Johnny Depp is easily the silver-screen idol for women (and men) young and old. His on-screen personae and leading-man charisma are remarkable for their lack of definition and comfort---from making you cringe as the syphilis-afflicted Earl of Rochester in The Libertine, to making knees weak in the romantic drama Chocolat. His work from the last decade has played to younger audiences, also creating that cross-generational appeal.
Depp makes quirky choices, but his quirkiness is often expressed under the rubric of conventional storytelling: he's a gypsy musician in Chocolat, and plays writer J.M. Barrie, author of Peter Pan, in the true story Finding Neverland. While intense likeability is a common thread among all his sympathetic and relatable heroes, Depp informs his darker characters with compelling tics as well. With Public Enemies coming out this week, where Depp portrays real-life bank-robber John Dillinger, a discussion of the qualities that inform some of his more-recent characters is timely.
In true Depp fashion, his bad guys are never cut and dry. They are never unambiguously evil: They all have their reasons for wrong-doing. The titular Sweeney Todd, from Tim Burton's Sweeney Todd: The Demon Barber of Fleet Street, vents his murderous rage on the throats of his barbershop customers after a revenge scheme against the corrupt Judge Turpin (Alan Rickman) fails, and he waits for another chance to finish him off. Depp never sang publicly before this musical (that wasn't his voice in Cry-Baby) and acquits himself well to the task. It's another example of Depp stepping outside the boundaries---not only of his acting experience, but within the genre itself. Sweeney Todd turns the relentlessly chipper tone of recent musicals like Mamma Mia and Hairspray on its ear with Todd's giddy revelling in gore and macabre stylization.
Depp grabbed the mantle of rogue pirate by the throat in the Pirates of the Caribbean pictures, earning an Oscar nomination for his outrageous and unexpected performance (even for Depp) as Captain Jack Sparrow in the first film, The Curse of the Black Pearl. While not the outright villain of the piece, Sparrow isn't the hero either; he's usually too drunk or in pursuit of his raggedy pirate ship to be trusted to act altruistically.
Famous are the stories of Disney chief Michael Eisner disliking the performance for its flamboyance---he felt that Depp had too many gold teeth in his make-up---and failing to anticipate the delight audience would take in the character. There is nothing uniquely quirky in Pirates---Orlando Bloom is an Errol Flynn-type dashing hero and Keira Knightley is a spunky damsel in distress---but Depp parlays his leading-man charisma and offbeat charm into a film combining blockbuster momentum with surprising and original performances from an overall great cast.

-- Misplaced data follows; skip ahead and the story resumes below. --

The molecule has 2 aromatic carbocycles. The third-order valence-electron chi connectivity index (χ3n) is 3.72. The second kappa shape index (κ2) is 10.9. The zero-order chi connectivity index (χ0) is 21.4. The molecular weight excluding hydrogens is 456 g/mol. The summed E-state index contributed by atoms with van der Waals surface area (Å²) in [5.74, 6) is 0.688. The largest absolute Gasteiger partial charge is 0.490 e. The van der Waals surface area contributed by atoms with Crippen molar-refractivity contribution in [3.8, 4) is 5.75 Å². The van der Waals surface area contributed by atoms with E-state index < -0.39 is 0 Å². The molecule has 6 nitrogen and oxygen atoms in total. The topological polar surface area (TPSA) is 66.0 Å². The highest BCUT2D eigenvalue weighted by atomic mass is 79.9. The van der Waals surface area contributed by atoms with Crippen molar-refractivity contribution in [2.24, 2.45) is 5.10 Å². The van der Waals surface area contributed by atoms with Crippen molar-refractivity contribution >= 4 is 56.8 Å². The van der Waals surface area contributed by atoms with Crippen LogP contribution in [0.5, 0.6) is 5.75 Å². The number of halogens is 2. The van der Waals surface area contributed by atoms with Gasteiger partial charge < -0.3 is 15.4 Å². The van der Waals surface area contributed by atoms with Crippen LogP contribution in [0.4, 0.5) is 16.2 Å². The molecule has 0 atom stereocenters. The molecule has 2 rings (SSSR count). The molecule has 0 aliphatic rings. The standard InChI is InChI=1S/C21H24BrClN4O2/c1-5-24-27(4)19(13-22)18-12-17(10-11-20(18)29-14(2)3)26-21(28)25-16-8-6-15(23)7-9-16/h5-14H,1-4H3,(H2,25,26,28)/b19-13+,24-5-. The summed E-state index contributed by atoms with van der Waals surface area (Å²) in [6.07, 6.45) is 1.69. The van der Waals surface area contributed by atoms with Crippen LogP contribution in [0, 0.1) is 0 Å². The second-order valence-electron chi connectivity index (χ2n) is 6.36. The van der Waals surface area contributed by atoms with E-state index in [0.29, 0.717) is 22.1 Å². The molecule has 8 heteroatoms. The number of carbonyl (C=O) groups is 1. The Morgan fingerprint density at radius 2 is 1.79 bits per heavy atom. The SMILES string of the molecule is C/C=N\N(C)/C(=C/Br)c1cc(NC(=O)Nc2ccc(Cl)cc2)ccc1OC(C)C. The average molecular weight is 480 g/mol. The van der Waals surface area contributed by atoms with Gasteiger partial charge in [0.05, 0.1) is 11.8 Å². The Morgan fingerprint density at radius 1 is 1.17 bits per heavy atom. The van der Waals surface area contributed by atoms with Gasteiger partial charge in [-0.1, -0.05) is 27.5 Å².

Charlie and the Chocolate Factory was a curious experience, not only for its searing portrayal of factory practices that flout various safety and labour standards, but also for the queasy resemblance Depp's Wonka has to the now-late Michael Jackson, whose molestation trial was winding down at the film's release in 2005. Roger Ebert wrote, "Can anyone look at Willy Wonka and not think of Michael Jackson? Consider the reclusive lifestyle, the fetishes of wardrobe and accessories, the elaborate playground built by an adult for the child inside. What's going on here?" Though Depp insisted there was no influence of Jackson in his performance, the poor timing hijacked his intention.
Of John Dillinger, Depp has stated that he feels the "'30s bank robber was a hero for his time." He told Entertainment Weekly: "Some people might disagree, but I think he was a real-life Robin Hood," indicating that this is another character informed by unlikely choices. Public Enemies is R-rated and, therefore, not skewed toward the same broad audiences that lapped up the Pirates movies. But Dillinger, the character, fits perfectly in Depp's oddball repertoire: a career that has room for Edward Scissorhands, Donnie Brasco and Hunter S. Thompson.